Days cash on hand at not-for-profit hospital systems is trending downward as the sector recalibrates after last year’s higher-than-normal balances.
For some, it's requiring tough choices to be made.
Trinity Health is looking for ways to stabilize its portfolio, while also deferring capital expenses, even as demand increases to improve equipment and facilities, CEO Michael Slubowski said. The Livonia, Michigan-based health system had 237 days of cash on hand as of March 31, compared with 261 days at that time in 2021, according to the most recently available data.
"The biggest prime directive about this is to try to lower our operating expenses and find any sources of revenue we can to try to get back on solid financial footing," Slubowski said.
Last year, hospitals’ coffers were bolstered with federal COVID-19 relief funds, including the benefits of payroll tax deferrals and the Accelerated and Advance Payments Program implemented in early 2020 by the Centers for Medicare & Medicaid Services.
“That led to a bulging of balance sheet(s) that is coming down now from the peak that you had at the end of 2021, but even (with) that cycle of balance sheet shrinking back … on average the not-for-profits will still be holding a lot of cash,” said Daniel Steingart, senior credit officer at credit rating firm Moody’s.
Not-for-profit systems typically hold more cash than for-profit organizations because there are no shareholders vying for excess capital releases and the entities have tax-exempt status.
Median days cash on hand have decreased by 18% from June 2021 to July of this year, according to an analysis of approximately 700 not-for-profit hospitals from consulting firm Kaufman Hall.
One big cause of the downturn is required repayments for the Medicare loan program. Providers must repay the amount in 29 months, a time frame that ended this summer for those that received the advance payments in early 2020. The repayment period should end for providers by the end of the year. As of May, about 75% of the outstanding amount had already been repaid, said Erik Swanson, senior vice president of data and analytics at Kaufman Hall.
Higher expenses, largely driven by increased labor costs, and the resulting squeeze on operating margins are other factors dragging down cash on hand.
“It’s going to be a very challenging year. We have not seen any tremendously bright spots of abatement of the high expense load, huge influxes or rushes of volumes coming back,” Swanson said. “If you entered the pandemic and came into this situation with a relatively shaky balance sheet, you would likely be very worried now.”
He estimated more than half of hospitals are drawing on cash reserves to cover current operating expenses.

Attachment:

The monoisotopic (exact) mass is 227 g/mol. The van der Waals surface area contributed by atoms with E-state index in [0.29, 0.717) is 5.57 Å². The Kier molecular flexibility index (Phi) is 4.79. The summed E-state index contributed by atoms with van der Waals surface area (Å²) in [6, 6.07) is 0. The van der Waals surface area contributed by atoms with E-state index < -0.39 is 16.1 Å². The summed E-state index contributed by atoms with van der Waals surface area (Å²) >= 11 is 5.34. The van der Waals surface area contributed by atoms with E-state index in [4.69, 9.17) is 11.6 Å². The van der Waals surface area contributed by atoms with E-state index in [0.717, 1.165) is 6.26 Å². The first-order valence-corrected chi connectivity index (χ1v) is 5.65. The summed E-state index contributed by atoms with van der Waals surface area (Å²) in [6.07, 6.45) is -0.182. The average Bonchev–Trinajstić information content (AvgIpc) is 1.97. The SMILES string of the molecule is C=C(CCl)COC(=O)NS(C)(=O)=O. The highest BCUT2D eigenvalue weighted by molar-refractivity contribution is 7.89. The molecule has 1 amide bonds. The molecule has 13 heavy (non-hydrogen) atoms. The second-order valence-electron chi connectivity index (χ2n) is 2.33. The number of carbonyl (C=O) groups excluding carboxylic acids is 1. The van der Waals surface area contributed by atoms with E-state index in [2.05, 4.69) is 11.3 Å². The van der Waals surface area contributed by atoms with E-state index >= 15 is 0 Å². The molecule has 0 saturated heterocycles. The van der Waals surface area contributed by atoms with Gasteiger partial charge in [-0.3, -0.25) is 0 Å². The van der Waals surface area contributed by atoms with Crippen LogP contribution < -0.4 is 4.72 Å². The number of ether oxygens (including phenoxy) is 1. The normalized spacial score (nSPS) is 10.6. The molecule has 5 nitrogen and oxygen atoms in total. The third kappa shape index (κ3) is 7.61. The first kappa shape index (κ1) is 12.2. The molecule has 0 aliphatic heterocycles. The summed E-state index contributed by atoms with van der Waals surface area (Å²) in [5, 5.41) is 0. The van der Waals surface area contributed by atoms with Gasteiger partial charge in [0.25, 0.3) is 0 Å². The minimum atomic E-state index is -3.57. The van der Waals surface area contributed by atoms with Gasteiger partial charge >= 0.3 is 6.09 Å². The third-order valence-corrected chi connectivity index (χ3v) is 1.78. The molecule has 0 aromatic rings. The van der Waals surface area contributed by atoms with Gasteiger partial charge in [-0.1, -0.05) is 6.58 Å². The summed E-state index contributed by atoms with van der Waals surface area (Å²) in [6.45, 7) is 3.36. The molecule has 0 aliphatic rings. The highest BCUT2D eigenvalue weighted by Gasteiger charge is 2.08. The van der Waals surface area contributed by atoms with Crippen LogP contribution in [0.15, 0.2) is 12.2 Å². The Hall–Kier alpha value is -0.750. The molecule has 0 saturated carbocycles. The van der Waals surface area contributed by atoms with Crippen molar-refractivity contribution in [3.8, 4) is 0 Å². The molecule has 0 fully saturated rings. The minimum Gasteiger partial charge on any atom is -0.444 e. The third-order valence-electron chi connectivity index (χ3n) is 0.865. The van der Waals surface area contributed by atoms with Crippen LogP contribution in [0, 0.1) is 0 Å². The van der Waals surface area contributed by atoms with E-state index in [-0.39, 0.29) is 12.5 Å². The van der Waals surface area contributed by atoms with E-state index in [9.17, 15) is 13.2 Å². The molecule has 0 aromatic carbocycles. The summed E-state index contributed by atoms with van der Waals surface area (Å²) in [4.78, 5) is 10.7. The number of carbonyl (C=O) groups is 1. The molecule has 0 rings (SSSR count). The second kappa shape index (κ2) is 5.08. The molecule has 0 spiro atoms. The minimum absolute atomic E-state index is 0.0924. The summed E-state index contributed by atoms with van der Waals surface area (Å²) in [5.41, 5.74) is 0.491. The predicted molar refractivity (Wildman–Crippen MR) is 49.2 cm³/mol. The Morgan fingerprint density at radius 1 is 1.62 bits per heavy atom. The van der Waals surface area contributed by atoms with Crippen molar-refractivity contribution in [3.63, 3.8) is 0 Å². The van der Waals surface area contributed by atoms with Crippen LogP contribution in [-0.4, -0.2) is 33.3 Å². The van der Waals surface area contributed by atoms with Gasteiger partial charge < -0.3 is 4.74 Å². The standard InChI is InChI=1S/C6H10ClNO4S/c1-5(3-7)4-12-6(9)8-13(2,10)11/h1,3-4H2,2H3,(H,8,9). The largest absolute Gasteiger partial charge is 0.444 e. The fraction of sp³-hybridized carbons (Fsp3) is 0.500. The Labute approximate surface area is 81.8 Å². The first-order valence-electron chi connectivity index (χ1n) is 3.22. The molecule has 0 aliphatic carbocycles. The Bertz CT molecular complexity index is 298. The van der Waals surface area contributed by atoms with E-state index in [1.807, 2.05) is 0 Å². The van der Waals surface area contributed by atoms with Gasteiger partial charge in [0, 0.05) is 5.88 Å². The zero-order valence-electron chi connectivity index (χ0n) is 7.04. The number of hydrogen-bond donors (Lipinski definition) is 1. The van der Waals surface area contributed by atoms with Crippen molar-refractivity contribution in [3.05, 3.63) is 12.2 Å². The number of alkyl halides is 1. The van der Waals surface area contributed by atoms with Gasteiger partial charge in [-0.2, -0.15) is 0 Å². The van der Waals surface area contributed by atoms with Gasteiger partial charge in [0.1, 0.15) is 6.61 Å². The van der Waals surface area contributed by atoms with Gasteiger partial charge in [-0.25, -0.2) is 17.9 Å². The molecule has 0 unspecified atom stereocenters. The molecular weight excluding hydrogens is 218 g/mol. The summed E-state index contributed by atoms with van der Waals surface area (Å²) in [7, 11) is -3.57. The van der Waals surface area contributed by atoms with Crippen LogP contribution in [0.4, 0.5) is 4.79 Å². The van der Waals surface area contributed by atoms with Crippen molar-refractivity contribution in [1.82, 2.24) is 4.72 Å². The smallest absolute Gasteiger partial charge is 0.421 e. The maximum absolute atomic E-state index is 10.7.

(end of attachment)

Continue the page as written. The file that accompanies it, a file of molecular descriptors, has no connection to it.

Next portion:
Smaller healthcare organizations are more prone to cash issues.
Peggy Abbott, CEO at Ouachita County Medical Center in Camden, Arkansas, said available cash is the lowest she has seen in her 35-year healthcare career–days cash on hand are at a “critical level” at the medical center. She did not provide additional details.
“Survivability is really a question at this point,” Abbott said. “We have never had a wide margin anyway, but we ... have it seems to me a nonexistent margin to date. … We are truly operating on a week-to-week cash basis in Ouachita County Medical Center, and I think many of the rural individual hospitals are in that same space.”
To stay afloat, the hospital has cut workdays in non-clinical areas and shortened shifts by two to four hours. Abbott, along with other management leaders, voluntarily reduced their salaries. She has reached out to government officials and legislators for assistance. A local bank is willing to offer short-term loans to the hospital.
Turning to lines of credit is a temporary solution, Swanson said. And analysts are watching to see if hospitals default on their debt agreements, which could negatively affect credit ratings and limit future options for issuing more debt.
Main Line Health has seen a 100-day erosion in days cash on hand in the last year, CEO Jack Lynch said.
A few capital projects are siphoning funds at Philadelphia-based Main Line, including a $327 million modernization at the Riddle Hospital campus. There was also a $35 million expansion doubling the inpatient psychiatric unit at Bryn Mawr Hospital, plus a $45 million investment into neurointerventional programs.
“Our board has curtailed our capital investments dramatically, cutting back on strategic investments and really only investing in capital equipment that will affect safety, quality and equity,” Lynch said.
Main Line brought in a consulting firm to assess its cost structure, including ways to eliminate excess costs and standardize its care processes and suppliers. For example, the organization is working to cut costs by avoiding unnecessary hospital admissions, especially as lengths of stay climb across the industry.
Joseph Malas, chief financial officer at Davenport, Iowa-based Genesis Health System, said recent losses on investments have negatively affected the system’s cash balances, with recession fears driving a volatile market. For example, any gains shown in 2021 on the S&P 500 had been erased as of this June. Several health systems cited investment losses as a key reason for poor second-quarter performance.
Genesis Health had 220 days cash on hand as of August, compared with 311 days a year prior.